Place some bones, skin the twig, and bend it to your needs. Then copy it. We may need other shapes later to have some variations. Then click at Split Hierarchy into polyhedra and IK linked Branches.
Also here: set axis to the lower end.
We have our twig now. Let’s place some leaves at it. I have recoloured two leaves with a minimal more light colour. Older leaves are mostly a bit darker than fresh grown ones. Fresh grown ones are normally also a bit smaller, I don`t mind here. Take care that the leaves really ends in the twig. And take care of the direction of the leaves. Such a leaf prefers to look in direction of the sun. So it is a thing of your tree how you place the leaves here. When the twigs are more upwards you have to twist the leaves to more horizontally compared to the twig. I choose the flat way here. My leaves should go out more the side way …
When done glue the leaves to the twig. Take care to do so. We want to have the axis at the one end of our twig.
By using more of our twigs and some variations in how we place the leaves we can bring it to look more alife. Normally i always shape minimum three variations. For this tutorial i will use just one. This is really just made of a leaf with two colours and one twig. A bit rotated and a bit random placed 🙂
On with branches and trunk. Making a branch is the same way than making a twig. Branches are just a bit more bulky. You can simply pick your twig, scale it generally a bit bigger, and then scale the edgeloops to your needs
Now follows the same step that we had with the leaves and the twigs. This time we place our more complex twigs from above to the branch. Think of the direction of the leaves. Don’t twist it too wild. Better create some other twig variations when you are in need for …
Doesn’t look too bad, does it ? Place as many of the leave twigs here as you need. Dependand of how concentrated you need your leaves to be. When done glue everything together. We have our branch 🙂
The trunk. Same procedure. Rescaled a twig, rescaled some edgeloops, added three segments at the top and extruded some faces at the bottom to get some roots. Then i gave it some SDS so that the roots doesn’t look too blocky. Don’t froget to tweak the UV space for the roots here. The rest of the trunk should still fit. We had set up the UV space for the twig before we have bent it.
Let’s place some of our branches at the trunk now. Do some variations. Like different length of the branches. Cut away a piece of the branch when it’s too long. Or do some Point Edit to move some edgeloops. I have two different lenghts here now. A branch can also end in another branch …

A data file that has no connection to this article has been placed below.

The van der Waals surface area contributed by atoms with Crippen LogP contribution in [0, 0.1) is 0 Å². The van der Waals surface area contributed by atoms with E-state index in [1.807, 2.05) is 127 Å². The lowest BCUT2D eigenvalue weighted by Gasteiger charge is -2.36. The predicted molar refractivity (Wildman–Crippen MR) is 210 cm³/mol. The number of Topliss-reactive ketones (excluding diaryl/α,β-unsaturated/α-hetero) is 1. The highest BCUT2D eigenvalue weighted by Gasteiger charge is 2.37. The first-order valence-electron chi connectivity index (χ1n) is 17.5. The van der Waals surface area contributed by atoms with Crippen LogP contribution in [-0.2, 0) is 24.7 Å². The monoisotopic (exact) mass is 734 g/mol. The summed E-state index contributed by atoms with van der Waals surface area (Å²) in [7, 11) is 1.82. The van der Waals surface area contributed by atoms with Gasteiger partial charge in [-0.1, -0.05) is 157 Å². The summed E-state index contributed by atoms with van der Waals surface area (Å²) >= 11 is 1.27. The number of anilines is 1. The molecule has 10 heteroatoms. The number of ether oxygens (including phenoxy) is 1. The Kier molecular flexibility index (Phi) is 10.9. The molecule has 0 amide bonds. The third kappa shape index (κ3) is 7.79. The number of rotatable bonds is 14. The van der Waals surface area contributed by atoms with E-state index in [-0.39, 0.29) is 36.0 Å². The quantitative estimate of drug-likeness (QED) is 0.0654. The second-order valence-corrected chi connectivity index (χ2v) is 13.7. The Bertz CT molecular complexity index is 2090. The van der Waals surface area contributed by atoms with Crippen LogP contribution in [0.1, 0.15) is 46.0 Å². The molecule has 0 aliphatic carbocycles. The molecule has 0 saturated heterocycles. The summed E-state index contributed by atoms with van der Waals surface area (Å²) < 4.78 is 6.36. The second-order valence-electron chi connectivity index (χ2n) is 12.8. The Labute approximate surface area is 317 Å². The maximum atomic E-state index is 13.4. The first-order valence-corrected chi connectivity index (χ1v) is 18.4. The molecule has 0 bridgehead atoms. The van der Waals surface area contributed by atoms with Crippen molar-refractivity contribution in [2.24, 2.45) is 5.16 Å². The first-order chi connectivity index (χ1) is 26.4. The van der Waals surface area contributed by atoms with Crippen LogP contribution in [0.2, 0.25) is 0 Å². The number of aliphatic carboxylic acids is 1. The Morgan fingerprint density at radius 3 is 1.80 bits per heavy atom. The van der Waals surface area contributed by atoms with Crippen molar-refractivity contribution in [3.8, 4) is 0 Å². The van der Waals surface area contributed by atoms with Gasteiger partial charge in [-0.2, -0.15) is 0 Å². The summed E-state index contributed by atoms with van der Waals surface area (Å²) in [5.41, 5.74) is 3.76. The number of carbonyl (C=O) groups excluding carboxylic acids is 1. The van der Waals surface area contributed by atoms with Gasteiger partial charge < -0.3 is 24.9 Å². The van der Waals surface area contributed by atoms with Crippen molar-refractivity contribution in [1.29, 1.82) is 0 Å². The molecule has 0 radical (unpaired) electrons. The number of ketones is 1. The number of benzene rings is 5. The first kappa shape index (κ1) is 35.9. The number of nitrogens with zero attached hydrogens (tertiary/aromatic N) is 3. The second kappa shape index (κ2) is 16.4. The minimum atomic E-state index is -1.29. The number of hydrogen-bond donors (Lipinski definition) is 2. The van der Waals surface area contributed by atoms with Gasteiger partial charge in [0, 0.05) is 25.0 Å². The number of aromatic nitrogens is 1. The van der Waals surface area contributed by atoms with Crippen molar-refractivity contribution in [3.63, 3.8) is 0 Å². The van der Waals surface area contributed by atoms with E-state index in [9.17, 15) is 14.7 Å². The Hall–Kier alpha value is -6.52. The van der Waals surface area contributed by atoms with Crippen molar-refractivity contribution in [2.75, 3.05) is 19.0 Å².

Best is to work from top to low or from low to top. Gives you the best control. Take care that the branches doesn’t end i the air. At that point you should notice why we have set the axis to the end 😉
With my tree i have chosen to have branches that goes more or less straight out of the trunk. Normally i should shape some branches where the leaves are more horizontal to build the treetop. Treetop branches goes more straigth upwards. For this tutorial i will leave it this way.
Last step: glue everything together. And because i dislike the flat brown colour here i texture the trunk, the branches and twigs with a bark texture. Should fit because the UV space is tweaked.
Tree is grown. Don’t forget to water it 🙂
The pure time to build this tree was around half an hour. I have spent more time at the buttons and sliders of several tree making software. With not this good results. You will be able to create totally unique and different trees with this way the more you get used to it. Play around with different twig lenght, the shape, how the leaves are placed, number of twigs and branches …
And when you use texture leaves instead my polygonal ones here you will receive a really useful result.
The poly count here is around 11.000 Vertices and 50.000 Faces. Treemaking software mostly deals with lots more. The biggest advantage though is that you have much more control over your tree. To change anything at a Pov Tree shaped tree is nearly impossible. With this hierarchical way here it is very easy to add, rearrange or remove complete branches.
You can convert it to a single mesh when you are satisfied with the result. Hierarchical objects are resource eater par excellence. When using trueSpace you can do that with Poly Combiner Plugin for example.
And what about Low Poly?
I just have described the High Poly way here. Some components and steps are nevertheless also useful for Low Poly Trees. Render a leafed twig or a complete branch. Then use it as a texture with a divided and bended mesh piece. Now you can use this piece as a leaf twig to the branch or as a branch to the trunk.
Or simply render the complete tree from besides and map it as a texture to a plane polygon. Three of it that crosses itself. Or even just one. That is the lowest Low Poly Tree 🙂
Handshaped 3D Tree Tutorial ©2006 by Reiner “Tiles” Prokein